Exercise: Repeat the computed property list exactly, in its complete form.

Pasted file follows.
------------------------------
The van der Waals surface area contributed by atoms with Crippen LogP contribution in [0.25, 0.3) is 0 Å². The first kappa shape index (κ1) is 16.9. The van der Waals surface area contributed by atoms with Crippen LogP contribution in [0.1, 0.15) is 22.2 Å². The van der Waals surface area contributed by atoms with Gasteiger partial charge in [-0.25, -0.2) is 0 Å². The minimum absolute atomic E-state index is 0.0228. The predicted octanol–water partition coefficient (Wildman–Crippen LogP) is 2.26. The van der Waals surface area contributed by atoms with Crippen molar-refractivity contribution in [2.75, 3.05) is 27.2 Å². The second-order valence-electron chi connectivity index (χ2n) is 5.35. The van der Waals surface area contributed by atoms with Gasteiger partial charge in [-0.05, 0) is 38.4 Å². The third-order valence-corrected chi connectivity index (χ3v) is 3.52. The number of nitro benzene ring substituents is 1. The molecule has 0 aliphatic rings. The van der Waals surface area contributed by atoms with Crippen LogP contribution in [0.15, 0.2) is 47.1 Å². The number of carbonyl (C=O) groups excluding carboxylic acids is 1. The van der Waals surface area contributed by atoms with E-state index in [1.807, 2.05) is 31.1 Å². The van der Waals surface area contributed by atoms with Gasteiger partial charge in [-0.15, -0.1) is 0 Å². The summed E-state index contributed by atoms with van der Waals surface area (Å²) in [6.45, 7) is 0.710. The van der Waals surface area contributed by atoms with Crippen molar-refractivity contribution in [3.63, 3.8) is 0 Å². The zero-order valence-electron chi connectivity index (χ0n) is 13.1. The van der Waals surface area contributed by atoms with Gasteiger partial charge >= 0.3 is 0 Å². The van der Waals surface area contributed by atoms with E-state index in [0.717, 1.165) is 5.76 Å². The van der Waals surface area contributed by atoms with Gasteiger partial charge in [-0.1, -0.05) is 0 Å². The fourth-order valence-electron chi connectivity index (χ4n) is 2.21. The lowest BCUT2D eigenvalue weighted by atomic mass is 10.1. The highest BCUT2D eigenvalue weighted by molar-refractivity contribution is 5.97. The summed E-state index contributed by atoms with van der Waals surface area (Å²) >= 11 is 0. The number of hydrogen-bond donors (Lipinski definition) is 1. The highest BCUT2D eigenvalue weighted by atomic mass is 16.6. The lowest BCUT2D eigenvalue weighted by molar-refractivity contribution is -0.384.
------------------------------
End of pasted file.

The van der Waals surface area contributed by atoms with Crippen LogP contribution in [0.25, 0.3) is 0 Å². The first kappa shape index (κ1) is 16.9. The van der Waals surface area contributed by atoms with Crippen LogP contribution in [0.1, 0.15) is 22.2 Å². The van der Waals surface area contributed by atoms with Gasteiger partial charge in [-0.25, -0.2) is 0 Å². The minimum absolute atomic E-state index is 0.0228. The predicted octanol–water partition coefficient (Wildman–Crippen LogP) is 2.26. The van der Waals surface area contributed by atoms with Crippen molar-refractivity contribution in [2.75, 3.05) is 27.2 Å². The second-order valence-electron chi connectivity index (χ2n) is 5.35. The van der Waals surface area contributed by atoms with Gasteiger partial charge in [-0.05, 0) is 38.4 Å². The third-order valence-corrected chi connectivity index (χ3v) is 3.52. The number of nitro benzene ring substituents is 1. The molecule has 0 aliphatic rings. The van der Waals surface area contributed by atoms with Crippen LogP contribution in [0.15, 0.2) is 47.1 Å². The number of carbonyl (C=O) groups excluding carboxylic acids is 1. The van der Waals surface area contributed by atoms with E-state index in [1.807, 2.05) is 31.1 Å². The van der Waals surface area contributed by atoms with Gasteiger partial charge in [-0.15, -0.1) is 0 Å². The summed E-state index contributed by atoms with van der Waals surface area (Å²) in [6.45, 7) is 0.710. The van der Waals surface area contributed by atoms with Crippen molar-refractivity contribution in [3.63, 3.8) is 0 Å². The zero-order valence-electron chi connectivity index (χ0n) is 13.1. The van der Waals surface area contributed by atoms with Gasteiger partial charge >= 0.3 is 0 Å². The van der Waals surface area contributed by atoms with E-state index in [0.717, 1.165) is 5.76 Å². The van der Waals surface area contributed by atoms with Gasteiger partial charge in [-0.1, -0.05) is 0 Å². The fourth-order valence-electron chi connectivity index (χ4n) is 2.21. The lowest BCUT2D eigenvalue weighted by atomic mass is 10.1. The highest BCUT2D eigenvalue weighted by molar-refractivity contribution is 5.97. The summed E-state index contributed by atoms with van der Waals surface area (Å²) >= 11 is 0. The number of hydrogen-bond donors (Lipinski definition) is 1. The highest BCUT2D eigenvalue weighted by atomic mass is 16.6. The lowest BCUT2D eigenvalue weighted by molar-refractivity contribution is -0.384.